RIA’s new Director of Standards Development Carole Franklin attended the final meeting in December of the technical committee (TC 184/SC 2/WG 3) responsible for developing TS 15066. Thirty-five members of the Working Group WG 3, representing 30 companies and organizations from nine countries, met in Japan to approve the final version and propose its publication as an ISO standard.

According to Franklin, the TS 15066 will include the following key elements:

  • Important characteristics of the safety-related control system for collaborative operation;
  • Identification of factors to be taken into consideration in the design of a collaborative robot system;
  • Built-in safety-related systems that can be used effectively in a collaborative operation and requirements for their effective use;
  • Data to help determine threshold limit values for power and force limiting to avoid pain or discomfort on the part of the human operator.

For the first time publicly, TS 15066 will include important data from a study of pain thresholds, as Annex A. The annex includes a model of the human body and identifies the effects of different forces and stresses.

“On average, the amount of pressure required to elicit discomfort on the thigh muscle is much greater than the pressure that elicits discomfort on the sternum,” explains Franklin. “Intuitively, this makes sense to us as humans. But now, in TS 15066 Annex A, we can go beyond intuition. Now we have the data to quantify those forces and pressures. A risk assessment of a given robotic system can quantify the power and force limiting needed to ensure the robotic equipment does not exceed this threshold. That helps reduce risk to human workers in a collaborative robot system, even in the event that he or she has incidental contact with the equipment.”

By seeking avoidance of pain or discomfort, and providing the data to do so, TS 15066 expands considerations for keeping a human worker safe during interactions with robotic systems. Once ISO/TS 15066:2016(E) is officially published, it can be purchased at the ISO Store.

Effective January 1, 2016, the TC 184/SC 2 committee was spun off to a new committee, TC 299. Going forward, the group will continue to manage, monitor, and maintain standards for industrial safety, initiating updates and revisions to the standard as needed. Next up, says Franklin, a new study on transient force from the Fraunhofer Institute.

August’s Collaborative Robot Safety article will preview the arrival of RIA’s annual Robot Safety Conference on October 17-19, 2016, in Cincinnati, Ohio, followed by the fall International Collaborative Robots Workshop on October 20 at the same location.

Software in Robotics
As autumn beckons and the leaves prepare to fall, we’ll cover the softer side of robotics. Most industry experts agree that robots are becoming a commodity. It’s the sensors, software, and robot end-of-arm tooling that are the real disrupters. We covered end effectors and sensors in past articles. Now we’ll tackle software, including open source platforms like ROS, simulation and off-line programming packages, and other software tools making robots smarter, faster, and more productive than ever.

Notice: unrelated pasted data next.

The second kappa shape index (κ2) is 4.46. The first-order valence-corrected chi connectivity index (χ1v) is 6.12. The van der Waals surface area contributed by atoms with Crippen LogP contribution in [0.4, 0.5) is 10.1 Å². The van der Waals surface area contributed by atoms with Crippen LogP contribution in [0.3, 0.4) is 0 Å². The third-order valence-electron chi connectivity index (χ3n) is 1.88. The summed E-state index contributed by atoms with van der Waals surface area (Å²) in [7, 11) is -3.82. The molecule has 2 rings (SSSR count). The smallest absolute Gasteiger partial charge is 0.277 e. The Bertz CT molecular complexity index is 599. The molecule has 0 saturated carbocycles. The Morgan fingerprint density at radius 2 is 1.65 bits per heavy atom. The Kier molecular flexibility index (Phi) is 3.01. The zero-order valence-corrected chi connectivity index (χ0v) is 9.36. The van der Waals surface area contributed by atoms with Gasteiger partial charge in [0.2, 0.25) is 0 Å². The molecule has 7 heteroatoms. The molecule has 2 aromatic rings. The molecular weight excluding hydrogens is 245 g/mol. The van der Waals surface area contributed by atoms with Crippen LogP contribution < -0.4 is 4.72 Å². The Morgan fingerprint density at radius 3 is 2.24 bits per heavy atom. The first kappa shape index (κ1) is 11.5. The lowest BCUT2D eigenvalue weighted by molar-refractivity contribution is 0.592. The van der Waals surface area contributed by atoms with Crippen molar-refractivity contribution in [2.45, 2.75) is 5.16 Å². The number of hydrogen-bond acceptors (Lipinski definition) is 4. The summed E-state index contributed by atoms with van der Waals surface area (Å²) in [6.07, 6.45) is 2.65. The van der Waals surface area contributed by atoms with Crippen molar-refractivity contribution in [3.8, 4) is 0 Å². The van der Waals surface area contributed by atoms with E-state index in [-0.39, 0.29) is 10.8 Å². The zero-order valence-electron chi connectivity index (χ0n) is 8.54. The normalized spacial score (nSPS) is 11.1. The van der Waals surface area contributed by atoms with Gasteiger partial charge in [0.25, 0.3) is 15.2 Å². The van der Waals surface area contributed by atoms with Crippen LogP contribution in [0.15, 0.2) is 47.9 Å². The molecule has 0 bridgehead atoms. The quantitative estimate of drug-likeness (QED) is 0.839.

Food and Healthcare
This fall, we’ll also feature robotics for some of the most stringent hygienic applications, including food processing and primary packaging, and healthcare. Back by popular demand, RIA’s healthcare article will build upon last November’s edition and cover applications in robotic surgery, rehabilitation, eldercare, drug discovery, and bioresearch.

Dual-arm collaborative robot designed to work hand in hand with humans in small parts assembly operations. (Courtesy of ABB Robotics)Potentially life-saving pharmaceutical research that used to take months, or even years, now takes only weeks with the help of laboratory automation. Modern drug discovery keeps pace with robots.

Advances in Robotic Assembly
We’ll wrap up the year with the ever-popular subject of robotic assembly. Last year’s article Small Assembly Robots with Big Gains and its predecessor the year before continue to be two of the most popular Industry Insights editions. With applications in the electronics sector continuing to grow, small assembly robots are on tap for more widespread use, especially among low-cost labor regions now turning to automation as wages rise.

In this assembly cell for a plumbing valve, an Adept SCARA robot teams up with other automated systems to keep production stateside. Watch it in action.

Two RIA Certified Robot Integrators, JR Automation and QComp Technologies, are in a select group of authorized integrators for ABB Robotics’ new YuMi dual-arm collaborative robot (pictured). According to ABB, the company has 10 certified YuMi Value Providers in North America, with multiple robot technicians from each having successfully completed a comprehensive YuMi training program to help end users integrate the robot into their small parts assembly and material handling applications.

While specifically designed to meet the agile production needs of the consumer electronics industry, YuMi can be used in any small parts assembly environment and in close collaboration with humans thanks to its compact, inherently safe design, flexible arms and hands, camera-based part location, lead-through programming, and precise motion control.

We’ll be watching to see what YuMi has up its sleeve. Stay tuned!